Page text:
2001: Newsmakers - Northern exposure

By DALE GARDNER

Toronto

Jess Daley is a young man with a sterling résumé and lofty aspirations, looking to make his way into big-time golf. A former All-American at Northwestern University, Daley once shot 62 in a college event. These days, he’s a 23-year-old fledgling pro in need of a place to ply his trade.

Having failed to advance past the second stage of the PGA Tour Qualifying Tournament a year ago, Daley does not have access to the PGA Tour. He has tried Monday qualifying for Buy.com Tour events – and even has been successful on a number of occasions – but he knows placing an entire week on the line in a single qualifying round can be, at best, a crapshoot.

So Daley looked at his options and decided to follow a trail north, to the Canadian Tour.

Which was wonderful news for Jacques Burelle. He’s commissioner of the Canadian Tour, and his goal is to lift the organization to a position just below the Buy.com Tour and above the clutter of mini-tours.

“We want to be the world’s best developmental golf tour,” said Burelle, 53, a sports marketing veteran in the middle of his second three-year term with the Toronto-based tour.

Few would argue that a void exists in the pecking order of professional golf, a void created by the “Tiger Woods effect.” Thanks to Woods’ fan appeal, the PGA Tour has been able to extract record rights fees from television networks, which in turn has allowed it to offer prize money, member benefits and endorsement opportunities that have elevated the sport’s status to nearly the same level as baseball, football and basketball. Top athletes are opting for careers in golf, thus deepening the talent pool.

But one side effect has been that players with resumes even more impressive than Daley’s – Charles Howell, Matt Kuchar, Michael Kirk, Ben Curtis and Adam Scott to name a few – have found it increasingly difficult to crack the starting lineup for even the Buy.com Tour, which is populated by mid-career players looking to regain their PGA Tour playing privileges (Golfweek, May 5). Indeed, many argue that prefacing Buy.com Tour with the word “developmental” is a misnomer.

“If you’re playing for $15 million, you no longer are a developmental tour,” said Burelle. That figure is actually closer to $13 million, but Burelle makes his point. The total purse on the Buy.com Tour has nearly doubled in four years (from $7.4 million in 1998, when it was the Nike Tour), meaning that it’s possible to make a comfortable living on a tour that was intended to be a farm system for the big show.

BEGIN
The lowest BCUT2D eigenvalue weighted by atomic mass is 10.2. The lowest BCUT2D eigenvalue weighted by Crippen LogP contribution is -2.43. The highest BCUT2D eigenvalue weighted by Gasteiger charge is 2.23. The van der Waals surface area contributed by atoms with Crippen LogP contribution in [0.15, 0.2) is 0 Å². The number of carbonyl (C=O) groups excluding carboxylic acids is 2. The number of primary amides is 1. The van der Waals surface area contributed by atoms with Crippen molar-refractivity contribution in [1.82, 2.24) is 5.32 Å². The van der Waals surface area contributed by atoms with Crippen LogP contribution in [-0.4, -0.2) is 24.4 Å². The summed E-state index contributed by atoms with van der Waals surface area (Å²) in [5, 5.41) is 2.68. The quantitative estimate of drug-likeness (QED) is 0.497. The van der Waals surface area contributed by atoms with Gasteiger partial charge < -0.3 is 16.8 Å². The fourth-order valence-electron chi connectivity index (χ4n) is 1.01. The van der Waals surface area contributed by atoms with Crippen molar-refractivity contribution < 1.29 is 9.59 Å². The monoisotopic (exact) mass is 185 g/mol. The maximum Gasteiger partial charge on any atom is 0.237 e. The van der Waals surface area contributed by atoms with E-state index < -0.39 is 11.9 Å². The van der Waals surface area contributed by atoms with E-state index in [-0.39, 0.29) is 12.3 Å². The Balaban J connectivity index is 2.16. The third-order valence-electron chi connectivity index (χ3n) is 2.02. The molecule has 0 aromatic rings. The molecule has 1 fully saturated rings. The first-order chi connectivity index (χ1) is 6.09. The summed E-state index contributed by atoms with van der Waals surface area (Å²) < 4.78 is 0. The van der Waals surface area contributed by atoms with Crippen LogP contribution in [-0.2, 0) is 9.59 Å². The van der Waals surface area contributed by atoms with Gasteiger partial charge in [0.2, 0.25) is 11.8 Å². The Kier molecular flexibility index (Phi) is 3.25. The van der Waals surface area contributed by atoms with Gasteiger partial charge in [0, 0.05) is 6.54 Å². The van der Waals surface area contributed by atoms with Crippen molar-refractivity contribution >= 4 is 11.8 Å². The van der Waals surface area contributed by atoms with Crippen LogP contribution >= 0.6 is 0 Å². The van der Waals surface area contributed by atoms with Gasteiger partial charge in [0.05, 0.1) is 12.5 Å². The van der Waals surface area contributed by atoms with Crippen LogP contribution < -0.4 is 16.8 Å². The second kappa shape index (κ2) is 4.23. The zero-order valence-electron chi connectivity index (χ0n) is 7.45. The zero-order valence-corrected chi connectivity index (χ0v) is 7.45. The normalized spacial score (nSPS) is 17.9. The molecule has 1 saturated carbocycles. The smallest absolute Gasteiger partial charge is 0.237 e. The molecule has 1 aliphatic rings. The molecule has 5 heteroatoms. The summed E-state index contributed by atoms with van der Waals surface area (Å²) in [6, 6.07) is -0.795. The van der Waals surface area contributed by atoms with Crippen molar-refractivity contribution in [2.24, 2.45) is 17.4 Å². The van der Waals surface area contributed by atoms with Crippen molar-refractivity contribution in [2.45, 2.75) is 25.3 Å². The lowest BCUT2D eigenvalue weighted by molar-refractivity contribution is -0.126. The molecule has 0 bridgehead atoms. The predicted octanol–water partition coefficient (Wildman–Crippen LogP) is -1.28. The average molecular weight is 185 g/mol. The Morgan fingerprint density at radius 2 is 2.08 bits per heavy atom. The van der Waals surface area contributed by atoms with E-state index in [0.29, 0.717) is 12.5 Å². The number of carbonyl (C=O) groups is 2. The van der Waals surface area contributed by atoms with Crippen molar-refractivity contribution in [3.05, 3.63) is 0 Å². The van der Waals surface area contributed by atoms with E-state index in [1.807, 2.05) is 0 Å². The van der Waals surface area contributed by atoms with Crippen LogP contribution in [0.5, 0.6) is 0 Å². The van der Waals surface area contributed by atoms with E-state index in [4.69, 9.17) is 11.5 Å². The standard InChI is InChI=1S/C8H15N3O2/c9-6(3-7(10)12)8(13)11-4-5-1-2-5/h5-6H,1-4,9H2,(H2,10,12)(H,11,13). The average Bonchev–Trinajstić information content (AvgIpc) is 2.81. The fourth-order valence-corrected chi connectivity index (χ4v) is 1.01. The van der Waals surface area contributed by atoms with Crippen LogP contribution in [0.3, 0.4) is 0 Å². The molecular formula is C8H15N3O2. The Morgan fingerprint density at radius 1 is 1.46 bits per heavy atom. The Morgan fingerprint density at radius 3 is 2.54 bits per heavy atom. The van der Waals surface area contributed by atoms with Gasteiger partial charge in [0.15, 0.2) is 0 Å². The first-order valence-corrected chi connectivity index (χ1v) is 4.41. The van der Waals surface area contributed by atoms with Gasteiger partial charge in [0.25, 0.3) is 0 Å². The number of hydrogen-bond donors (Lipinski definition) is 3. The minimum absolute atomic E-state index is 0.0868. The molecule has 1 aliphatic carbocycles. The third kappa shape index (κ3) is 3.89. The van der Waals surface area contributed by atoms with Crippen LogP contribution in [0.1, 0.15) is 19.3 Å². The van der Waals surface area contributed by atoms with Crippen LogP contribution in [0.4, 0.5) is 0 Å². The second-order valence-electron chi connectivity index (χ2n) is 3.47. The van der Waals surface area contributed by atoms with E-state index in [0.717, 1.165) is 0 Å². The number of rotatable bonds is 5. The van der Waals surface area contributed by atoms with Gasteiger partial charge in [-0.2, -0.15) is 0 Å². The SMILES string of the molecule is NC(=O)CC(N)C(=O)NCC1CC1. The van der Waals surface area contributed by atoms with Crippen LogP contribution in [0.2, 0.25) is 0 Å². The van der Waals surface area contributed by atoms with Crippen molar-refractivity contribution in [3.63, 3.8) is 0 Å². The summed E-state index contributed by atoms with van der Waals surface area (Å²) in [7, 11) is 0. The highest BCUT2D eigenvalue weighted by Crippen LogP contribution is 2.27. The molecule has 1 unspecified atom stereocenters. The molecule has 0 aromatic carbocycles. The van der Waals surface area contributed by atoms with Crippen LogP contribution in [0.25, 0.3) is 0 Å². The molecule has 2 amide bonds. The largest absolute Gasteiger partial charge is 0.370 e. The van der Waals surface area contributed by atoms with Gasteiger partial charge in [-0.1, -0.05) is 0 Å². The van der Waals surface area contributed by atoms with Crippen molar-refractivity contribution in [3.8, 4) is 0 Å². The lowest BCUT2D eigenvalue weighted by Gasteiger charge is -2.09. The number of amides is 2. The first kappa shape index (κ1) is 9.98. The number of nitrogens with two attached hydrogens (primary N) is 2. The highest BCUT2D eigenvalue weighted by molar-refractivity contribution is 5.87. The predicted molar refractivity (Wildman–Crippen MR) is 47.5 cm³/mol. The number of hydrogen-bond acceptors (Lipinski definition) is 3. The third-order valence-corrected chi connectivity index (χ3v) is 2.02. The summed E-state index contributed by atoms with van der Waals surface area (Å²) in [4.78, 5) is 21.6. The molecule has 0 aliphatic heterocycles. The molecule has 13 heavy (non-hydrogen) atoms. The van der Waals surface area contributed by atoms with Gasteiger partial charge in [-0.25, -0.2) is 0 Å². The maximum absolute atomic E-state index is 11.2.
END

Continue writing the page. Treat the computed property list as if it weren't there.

In a move that’s expected to attract more young stars out of college who do not have access to the PGA Tour or Buy.com Tour, the Canadian Tour has rescheduled its spring Q-School, which traditionally was staged the same week as the NCAA Division I Men’s Championship. Instead, qualifying in 2002 will be opposite the U.S. Open, giving the class of ’02 a chance to play the Canadian Tour while awaiting the PGA Tour’s qualifying tournament in the fall.

The Q-School change comes on the heels of the Canadian Tour’s expansion last winter into the United States. In February, the season opened with the first of four consecutive events in Myrtle Beach, S.C. Each was televised live on The Golf Channel, which provided a novel marketing twist by miking several players for live audio commentary during their rounds. Next year, the Canadian Tour will increase its number of U.S. events to six, adding two in Scottsdale, Ariz. Eventually, the tour would like to stage 10 tournaments in the States, building its schedule to 20 full-field events, six more than it played in 2001.

“Among the tours in the Americas, it’s definitely the third best tour in my mind,” said Rocky Hambric, the agent whose firm represents, among Canadian Tour participants, Daley, now No. 9 on its Order of Merit, and Edward Loar, a four-time All-American from Oklahoma State University. Loar qualified for the Canadian Tour at its spring Q-School after failing in the second stage at last year’s PGA Tour Q-School.